Indooroopilly, Australia
Indooroopilly, Australia
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Wibowo A.,Gadjah Mada University | Utami S.N.H.,Gadjah Mada University | Subandiyah S.,Gadjah Mada University | Somala M.U.A.,Economic | And 3 more authors.
Acta Horticulturae | Year: 2014

Fusarium wilt, caused by Fusarium oxysporum f. sp. cubense (Foc), is one of the most destructive diseases of banana. One potential method to manage fusarium wilt of banana is by manipulating the nutrient status in the soil. This study was conducted to determine the quality of Foc suppressive and conducive soil, the influence of soil application of silica and manure on the incidence of fusarium wilt of banana. Surveys were conducted in five banana plantations in three provinces in Indonesia: Lampung-Sumatra, West Java and Central Java. From the five locations, one location (Sala-man-Central Java) was heavily infected by Foc, another location (NTF Lampung-Sumatera) was slightly infected by Foc, while the rest (Sarampad-West Java, Talaga-West Java and GGP Lampung-Sumatra) were healthy banana plantations without Foc infection. Labile carbon analysis showed that the Foc suppressive soil had greater labile carbon content than conducive soil. Also, the analysis of fluorescein diacetate hydrolysis (FDA) and ?-glucosidase showed greater microbial activity in suppressive soil than the conducive soil. Observations of the incidence of necrotic rhizome of Foc susceptible 'Ambon Kuning' (AAA) banana cultivar showed that in the suppressive soil taken from Sarampad West Java, the application of silica and manure helped suppress fusarium wilt disease development. In the conducive soil taken from Salaman-Central Java, silica and manure applications were not able to suppress disease incidence. The result of this study indicated that in suppressive soil, the application of silica can increase plant resistance to Foc infection, while manure application can increase soil microbial activity, and suppress Foc development.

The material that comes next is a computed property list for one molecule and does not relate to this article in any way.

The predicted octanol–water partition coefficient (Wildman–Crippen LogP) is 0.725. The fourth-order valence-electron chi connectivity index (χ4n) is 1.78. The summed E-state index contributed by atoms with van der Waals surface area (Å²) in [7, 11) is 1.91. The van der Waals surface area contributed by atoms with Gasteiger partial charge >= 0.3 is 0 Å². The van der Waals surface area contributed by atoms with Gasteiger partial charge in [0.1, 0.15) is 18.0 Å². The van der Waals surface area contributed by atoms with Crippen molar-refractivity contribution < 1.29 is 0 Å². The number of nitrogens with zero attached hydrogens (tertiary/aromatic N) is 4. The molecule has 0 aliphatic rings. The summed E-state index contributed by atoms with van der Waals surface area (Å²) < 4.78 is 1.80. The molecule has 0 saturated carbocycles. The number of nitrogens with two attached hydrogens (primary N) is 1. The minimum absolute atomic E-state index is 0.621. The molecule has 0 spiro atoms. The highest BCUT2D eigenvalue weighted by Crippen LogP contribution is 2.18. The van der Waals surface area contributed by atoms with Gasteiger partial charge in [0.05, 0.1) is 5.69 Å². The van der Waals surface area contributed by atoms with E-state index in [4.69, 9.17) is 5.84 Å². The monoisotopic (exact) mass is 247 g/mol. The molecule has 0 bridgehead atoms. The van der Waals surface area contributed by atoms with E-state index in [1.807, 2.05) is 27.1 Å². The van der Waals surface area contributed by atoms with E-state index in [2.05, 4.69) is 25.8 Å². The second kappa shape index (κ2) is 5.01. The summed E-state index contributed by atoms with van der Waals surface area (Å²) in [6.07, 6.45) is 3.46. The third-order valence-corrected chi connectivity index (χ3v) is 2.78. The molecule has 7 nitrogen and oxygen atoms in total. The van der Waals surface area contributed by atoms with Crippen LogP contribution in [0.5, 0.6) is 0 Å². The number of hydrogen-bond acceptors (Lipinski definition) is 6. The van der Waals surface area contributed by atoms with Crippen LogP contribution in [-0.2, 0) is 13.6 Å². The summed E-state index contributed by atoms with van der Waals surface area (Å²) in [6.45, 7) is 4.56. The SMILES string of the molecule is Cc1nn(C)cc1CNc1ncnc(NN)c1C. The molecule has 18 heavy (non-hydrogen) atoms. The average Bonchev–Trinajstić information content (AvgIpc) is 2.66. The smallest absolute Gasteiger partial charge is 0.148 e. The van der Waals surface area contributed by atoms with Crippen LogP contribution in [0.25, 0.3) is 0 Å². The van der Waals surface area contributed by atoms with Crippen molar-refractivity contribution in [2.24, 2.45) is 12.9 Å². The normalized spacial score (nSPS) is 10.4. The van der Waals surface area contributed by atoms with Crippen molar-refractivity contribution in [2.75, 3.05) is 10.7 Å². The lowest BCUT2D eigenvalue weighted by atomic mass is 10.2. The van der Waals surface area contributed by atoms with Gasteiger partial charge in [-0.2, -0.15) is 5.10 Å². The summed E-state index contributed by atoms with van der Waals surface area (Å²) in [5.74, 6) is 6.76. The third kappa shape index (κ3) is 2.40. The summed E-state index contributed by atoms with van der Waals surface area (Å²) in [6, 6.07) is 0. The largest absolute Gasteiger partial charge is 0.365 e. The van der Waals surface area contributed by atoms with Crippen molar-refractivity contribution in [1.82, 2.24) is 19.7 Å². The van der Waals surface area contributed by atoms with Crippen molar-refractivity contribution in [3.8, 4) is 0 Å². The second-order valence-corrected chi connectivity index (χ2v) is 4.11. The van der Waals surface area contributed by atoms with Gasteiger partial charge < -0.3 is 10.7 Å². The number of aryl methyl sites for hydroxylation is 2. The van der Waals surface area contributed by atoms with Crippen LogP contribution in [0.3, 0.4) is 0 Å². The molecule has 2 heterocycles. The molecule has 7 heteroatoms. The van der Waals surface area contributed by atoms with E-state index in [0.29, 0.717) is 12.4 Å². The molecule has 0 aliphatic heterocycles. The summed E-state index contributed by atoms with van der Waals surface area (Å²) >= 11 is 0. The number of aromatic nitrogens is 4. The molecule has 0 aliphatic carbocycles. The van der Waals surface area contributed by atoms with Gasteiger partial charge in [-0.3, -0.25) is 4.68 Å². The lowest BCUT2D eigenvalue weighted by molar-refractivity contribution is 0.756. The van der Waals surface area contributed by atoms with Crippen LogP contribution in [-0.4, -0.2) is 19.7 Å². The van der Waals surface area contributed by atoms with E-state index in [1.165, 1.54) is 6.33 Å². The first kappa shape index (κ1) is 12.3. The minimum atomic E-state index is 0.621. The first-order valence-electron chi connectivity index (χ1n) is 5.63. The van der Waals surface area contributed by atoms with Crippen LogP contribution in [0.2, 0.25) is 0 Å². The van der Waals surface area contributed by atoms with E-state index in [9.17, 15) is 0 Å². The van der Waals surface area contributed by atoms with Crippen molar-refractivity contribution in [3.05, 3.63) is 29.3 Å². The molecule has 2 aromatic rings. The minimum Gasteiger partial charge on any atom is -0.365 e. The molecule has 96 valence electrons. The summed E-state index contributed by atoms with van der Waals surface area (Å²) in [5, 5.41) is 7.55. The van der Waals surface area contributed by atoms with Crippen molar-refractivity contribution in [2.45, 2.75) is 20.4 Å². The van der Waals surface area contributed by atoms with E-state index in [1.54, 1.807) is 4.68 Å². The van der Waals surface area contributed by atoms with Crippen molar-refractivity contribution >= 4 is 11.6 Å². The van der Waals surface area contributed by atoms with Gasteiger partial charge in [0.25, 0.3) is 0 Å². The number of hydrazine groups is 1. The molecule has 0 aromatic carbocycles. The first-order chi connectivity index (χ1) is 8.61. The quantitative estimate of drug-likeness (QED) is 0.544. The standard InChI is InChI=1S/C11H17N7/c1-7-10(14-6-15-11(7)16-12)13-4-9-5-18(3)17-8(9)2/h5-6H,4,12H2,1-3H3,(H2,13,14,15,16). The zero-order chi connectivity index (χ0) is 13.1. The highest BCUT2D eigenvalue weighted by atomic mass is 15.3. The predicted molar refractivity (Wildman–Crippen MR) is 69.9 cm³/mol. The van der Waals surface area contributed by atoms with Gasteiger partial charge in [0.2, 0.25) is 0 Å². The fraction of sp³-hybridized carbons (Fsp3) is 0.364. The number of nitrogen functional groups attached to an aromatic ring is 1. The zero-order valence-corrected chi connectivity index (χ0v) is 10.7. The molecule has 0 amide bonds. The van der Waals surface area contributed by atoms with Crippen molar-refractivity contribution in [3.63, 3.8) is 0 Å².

Zainuri,University of Mataram | Irving D.E.,Yanco Agricultural Institute | Dann E.K.,Economic | Coates L.M.,Economic | Wearing A.H.,University of Queensland
Acta Horticulturae | Year: 2013

Two preformed alk(en)ylresorcinols, 5-n-heptadecenylresorcinol and 5-npentadecylresorcinol, were identified in 'Kensington Pride' mango fruit peel. The alk(en)ylresorcinols had antifungal activity against C. gloeosporioides, as determined from thin layer chromatography bioassays. Soil-applied activators of plant defence (Acibenzolar at 150 mg L-1, and soluble potassium silicate at 200 and 1000 mg L-1) did not influence concentrations of 5-n-heptadecenylresorcinol or 5-n-pentadecylresorcinol in mango peel when applied 2 months after fruit set and one month later. Concentrations of both alk(en)ylresorcinols were high 2 months after fruit set but levels declined by 50% within 1 month (2 months before commercial harvest) and did not change significantly from commercial harvest until eating-ripe. © 2013 ISHS.

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